A tenant farming family says they have nowhere to turn for help to remove a fly-tipping eyesore in the middle of their holding.
Beef and sheep farmers Stephen and Rachel Hallos farm at Beeston Hall with their son Sam and daughter Anna on 780ha of land owned by Yorkshire Water.
The upland farm in Ripponden, West Yorkshire, runs a herd of pedigree Salers cattle and Scottish Blackface sheep.
The rented land, which is predominantly moorland, has a privately owned abandoned barn in the centre of one field.
This is an abandoned privately owned barn in the middle of our fields, needless to say the wind is spreading this lot everywhere. Any ideas of what to do? pic.twitter.com/bmacbEkIIZ
— Beeston Hall Salers (@rachelhallos) January 9, 2018
Over Christmas, fly-tippers repeatedly visited the site through a private footpath to deposit waste.
They have dumped old fridges, building materials, children’s toys, empty gas canisters, chairs, doors, mattresses and all sorts of other detritus, north of Ripponden, next to the West Yorkshire/east Lancashire border.
Mrs Hallos said her son Sam, 21, discovered the “fly-tipping monstrosity” when he went to the field to spread manure.
“He just couldn’t believe what he saw. He kept shaking his head in disbelief,” she told Farmers Weekly.
The dilapidated barn is believed to be owned by a man who has left the country and is on the run from police.
Yorkshire Water do not own the land which surrounds the old barn, so it is not its responsibility to clear the waste. Likewise, it is not up to the Hallos family to remove it either.
Some of the detritus is now blowing into a surrounding field farmed by the Hallos family, which is included in their Higher Level Stewardship (HLS) agreement “to improve and maintain hay meadows” for wildlife.
“We are trying to do our bit for the environment and then this happens,” said Mrs Hallos. “It just makes you wonder why. Sadly, fly-tipping is happening all over the country. We need to get a handle on it – it’s costing the authorities millions of pounds.”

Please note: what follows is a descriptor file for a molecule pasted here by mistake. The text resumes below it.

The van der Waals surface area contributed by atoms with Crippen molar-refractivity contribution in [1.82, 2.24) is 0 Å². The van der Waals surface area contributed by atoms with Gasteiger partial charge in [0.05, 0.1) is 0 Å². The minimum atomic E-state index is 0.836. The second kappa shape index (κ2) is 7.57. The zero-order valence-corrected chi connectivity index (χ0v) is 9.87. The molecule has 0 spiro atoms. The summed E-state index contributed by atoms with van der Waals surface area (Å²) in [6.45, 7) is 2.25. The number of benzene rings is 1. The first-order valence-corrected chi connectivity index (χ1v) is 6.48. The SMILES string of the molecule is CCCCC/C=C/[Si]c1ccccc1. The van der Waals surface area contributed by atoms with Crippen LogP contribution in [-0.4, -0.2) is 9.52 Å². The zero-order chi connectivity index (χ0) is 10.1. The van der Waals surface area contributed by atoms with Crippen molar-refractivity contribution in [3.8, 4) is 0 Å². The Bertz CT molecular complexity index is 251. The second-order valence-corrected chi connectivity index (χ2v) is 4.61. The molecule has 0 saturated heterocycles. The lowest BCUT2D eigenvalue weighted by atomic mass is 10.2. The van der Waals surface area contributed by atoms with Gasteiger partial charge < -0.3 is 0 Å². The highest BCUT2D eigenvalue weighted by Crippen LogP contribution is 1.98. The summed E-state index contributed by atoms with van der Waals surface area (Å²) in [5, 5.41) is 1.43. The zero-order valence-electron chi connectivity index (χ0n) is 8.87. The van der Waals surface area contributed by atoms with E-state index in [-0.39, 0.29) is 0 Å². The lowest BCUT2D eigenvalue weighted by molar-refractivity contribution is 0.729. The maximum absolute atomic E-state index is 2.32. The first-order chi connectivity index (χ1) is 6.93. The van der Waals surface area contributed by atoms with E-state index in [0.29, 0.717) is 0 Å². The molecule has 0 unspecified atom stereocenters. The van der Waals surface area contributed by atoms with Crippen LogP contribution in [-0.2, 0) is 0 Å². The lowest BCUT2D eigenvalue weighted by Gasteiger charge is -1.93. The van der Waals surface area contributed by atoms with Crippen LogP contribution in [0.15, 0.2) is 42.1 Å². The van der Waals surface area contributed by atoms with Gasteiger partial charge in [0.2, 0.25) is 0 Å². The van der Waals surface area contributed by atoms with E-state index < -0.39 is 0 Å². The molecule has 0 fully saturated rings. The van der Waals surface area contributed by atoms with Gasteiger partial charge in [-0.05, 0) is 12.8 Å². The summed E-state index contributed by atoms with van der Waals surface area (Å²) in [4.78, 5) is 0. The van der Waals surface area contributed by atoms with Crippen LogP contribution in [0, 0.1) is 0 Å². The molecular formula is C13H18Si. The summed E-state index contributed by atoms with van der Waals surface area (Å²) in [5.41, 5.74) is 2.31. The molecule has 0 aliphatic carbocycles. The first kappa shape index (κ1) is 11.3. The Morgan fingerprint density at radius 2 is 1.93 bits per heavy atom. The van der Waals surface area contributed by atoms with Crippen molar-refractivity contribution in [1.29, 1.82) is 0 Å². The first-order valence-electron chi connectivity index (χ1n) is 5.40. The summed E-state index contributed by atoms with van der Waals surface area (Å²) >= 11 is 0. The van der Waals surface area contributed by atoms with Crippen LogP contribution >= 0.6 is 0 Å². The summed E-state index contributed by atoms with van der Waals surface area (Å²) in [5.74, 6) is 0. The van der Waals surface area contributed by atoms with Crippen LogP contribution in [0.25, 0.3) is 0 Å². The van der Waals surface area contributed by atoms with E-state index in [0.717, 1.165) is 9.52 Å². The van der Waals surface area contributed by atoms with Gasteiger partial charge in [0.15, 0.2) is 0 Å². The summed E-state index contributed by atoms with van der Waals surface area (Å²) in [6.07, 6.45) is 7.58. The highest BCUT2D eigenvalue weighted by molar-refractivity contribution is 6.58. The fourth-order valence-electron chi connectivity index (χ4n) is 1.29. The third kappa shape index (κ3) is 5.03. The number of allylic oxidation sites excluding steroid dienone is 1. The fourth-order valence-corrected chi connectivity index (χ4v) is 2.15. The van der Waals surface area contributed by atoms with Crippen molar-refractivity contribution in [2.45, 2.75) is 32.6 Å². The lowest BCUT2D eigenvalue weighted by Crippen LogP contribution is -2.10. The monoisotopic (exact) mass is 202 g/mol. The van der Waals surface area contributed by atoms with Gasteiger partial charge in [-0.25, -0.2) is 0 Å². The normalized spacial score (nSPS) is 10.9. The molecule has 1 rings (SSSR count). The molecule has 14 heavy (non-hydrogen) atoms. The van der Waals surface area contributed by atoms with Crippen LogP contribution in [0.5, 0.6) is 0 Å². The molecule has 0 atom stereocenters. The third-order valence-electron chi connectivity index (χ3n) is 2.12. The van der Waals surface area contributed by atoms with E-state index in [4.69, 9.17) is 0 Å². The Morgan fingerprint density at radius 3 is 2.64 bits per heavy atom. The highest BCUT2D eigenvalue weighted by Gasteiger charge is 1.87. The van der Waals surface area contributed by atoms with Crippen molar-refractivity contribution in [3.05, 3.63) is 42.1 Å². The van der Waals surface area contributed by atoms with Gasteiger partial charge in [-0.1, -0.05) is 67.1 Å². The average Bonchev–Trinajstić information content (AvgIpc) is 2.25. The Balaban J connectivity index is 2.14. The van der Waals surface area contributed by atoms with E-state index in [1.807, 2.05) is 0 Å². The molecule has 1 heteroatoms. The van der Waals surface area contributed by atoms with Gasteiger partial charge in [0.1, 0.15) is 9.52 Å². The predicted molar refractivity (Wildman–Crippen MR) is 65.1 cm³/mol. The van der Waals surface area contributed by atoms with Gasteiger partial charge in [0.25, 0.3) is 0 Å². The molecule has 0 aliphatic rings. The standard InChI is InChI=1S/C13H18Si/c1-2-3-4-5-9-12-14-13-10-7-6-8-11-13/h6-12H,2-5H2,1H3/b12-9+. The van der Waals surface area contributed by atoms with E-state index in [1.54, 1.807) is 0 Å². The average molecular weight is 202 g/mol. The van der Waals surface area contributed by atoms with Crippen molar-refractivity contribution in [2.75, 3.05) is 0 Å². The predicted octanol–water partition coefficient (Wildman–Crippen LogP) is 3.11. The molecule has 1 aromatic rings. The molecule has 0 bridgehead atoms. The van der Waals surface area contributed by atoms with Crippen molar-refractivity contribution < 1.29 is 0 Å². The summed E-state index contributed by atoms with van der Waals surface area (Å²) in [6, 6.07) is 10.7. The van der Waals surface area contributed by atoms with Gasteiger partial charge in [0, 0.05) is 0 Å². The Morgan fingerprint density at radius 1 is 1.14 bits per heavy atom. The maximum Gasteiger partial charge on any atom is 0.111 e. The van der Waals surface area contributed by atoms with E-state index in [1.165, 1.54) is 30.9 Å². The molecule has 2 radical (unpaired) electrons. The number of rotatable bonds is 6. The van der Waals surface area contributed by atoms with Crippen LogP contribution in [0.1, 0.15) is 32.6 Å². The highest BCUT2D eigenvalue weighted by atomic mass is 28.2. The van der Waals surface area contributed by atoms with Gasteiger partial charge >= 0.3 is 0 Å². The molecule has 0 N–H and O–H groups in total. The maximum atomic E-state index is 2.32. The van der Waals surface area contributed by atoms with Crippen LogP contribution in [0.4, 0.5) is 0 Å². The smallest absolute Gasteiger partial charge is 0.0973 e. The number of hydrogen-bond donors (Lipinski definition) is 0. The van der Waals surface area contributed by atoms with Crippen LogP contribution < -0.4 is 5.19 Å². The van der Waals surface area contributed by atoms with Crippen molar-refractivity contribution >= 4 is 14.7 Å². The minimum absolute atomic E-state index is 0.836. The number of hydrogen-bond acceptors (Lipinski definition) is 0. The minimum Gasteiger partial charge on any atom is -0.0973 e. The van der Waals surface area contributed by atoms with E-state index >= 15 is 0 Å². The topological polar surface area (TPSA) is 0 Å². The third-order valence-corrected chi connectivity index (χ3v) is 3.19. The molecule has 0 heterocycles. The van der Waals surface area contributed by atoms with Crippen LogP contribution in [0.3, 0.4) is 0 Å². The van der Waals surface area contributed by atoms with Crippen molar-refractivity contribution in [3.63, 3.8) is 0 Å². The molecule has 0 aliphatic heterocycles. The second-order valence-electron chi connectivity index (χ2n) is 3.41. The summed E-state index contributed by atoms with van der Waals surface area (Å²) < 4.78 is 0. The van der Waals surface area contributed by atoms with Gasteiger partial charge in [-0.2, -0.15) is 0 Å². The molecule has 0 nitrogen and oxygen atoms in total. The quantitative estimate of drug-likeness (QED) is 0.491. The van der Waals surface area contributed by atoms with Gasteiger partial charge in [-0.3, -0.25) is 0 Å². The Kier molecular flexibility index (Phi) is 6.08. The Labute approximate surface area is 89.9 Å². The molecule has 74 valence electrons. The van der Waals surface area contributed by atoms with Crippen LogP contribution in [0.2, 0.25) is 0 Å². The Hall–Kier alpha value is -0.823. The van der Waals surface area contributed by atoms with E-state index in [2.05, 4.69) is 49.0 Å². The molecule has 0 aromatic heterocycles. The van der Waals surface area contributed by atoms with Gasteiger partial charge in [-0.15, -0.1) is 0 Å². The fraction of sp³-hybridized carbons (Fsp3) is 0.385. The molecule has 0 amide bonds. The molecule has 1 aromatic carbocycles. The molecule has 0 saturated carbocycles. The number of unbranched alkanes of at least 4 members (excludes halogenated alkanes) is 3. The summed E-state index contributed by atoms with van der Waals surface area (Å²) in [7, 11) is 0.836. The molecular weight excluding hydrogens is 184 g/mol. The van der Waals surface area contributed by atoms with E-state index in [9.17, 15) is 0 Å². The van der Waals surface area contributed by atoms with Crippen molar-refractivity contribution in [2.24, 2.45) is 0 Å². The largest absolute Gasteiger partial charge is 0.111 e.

‘We’re at a loss’
Mrs Hallos has contacted her local council, which said it could not remove the waste as it was on private land. She has contacted her local environment protection officer and is waiting to hear a response.
“In an ideal situation, we hope someone will just turn around and say: ‘We’ll take it away.’ But it’s going to cost thousands to remove it. We are at a bit of a loss, to be honest.”
The family suspects that organised waste criminals had identified the spot and made repeated visits over Christmas at night.
Mrs Hallos wants the council to install CCTV cameras along the road to deter fly-tipping after the site is cleared.
“You usually relax a bit over Christmas and then prepare for a busy time in the new year, but this has set us back a bit,” she said.
“We just keep picking the rubbish up and taking it back out of the field so that nothing is damaged, either livestock or wildlife.
Dorothy Fairburn, director north at the Country, Land and Business Association, said: “It is disgusting to see our rural landscapes being blighted by the reckless actions of, to be frank, criminals.
“The CLA has long campaigned for tougher legislation to tackle the perpetrators of fly-tipping.
“This will require a joined-up approach where local authorities, the police and the Environment Agency work together in achieving positive outcomes, and where maximum penalties are given.”
Anyone with information is asked to contact West Yorkshire Police on 101.
Stop the Blot
Fly-tippers are ruining our countryside and clean-up costs are crippling farm businesses. That’s why we have launched our Stop the Blot campaign to help raise awareness of the damage caused by fly-tipping and tackle the growing epidemic on farms.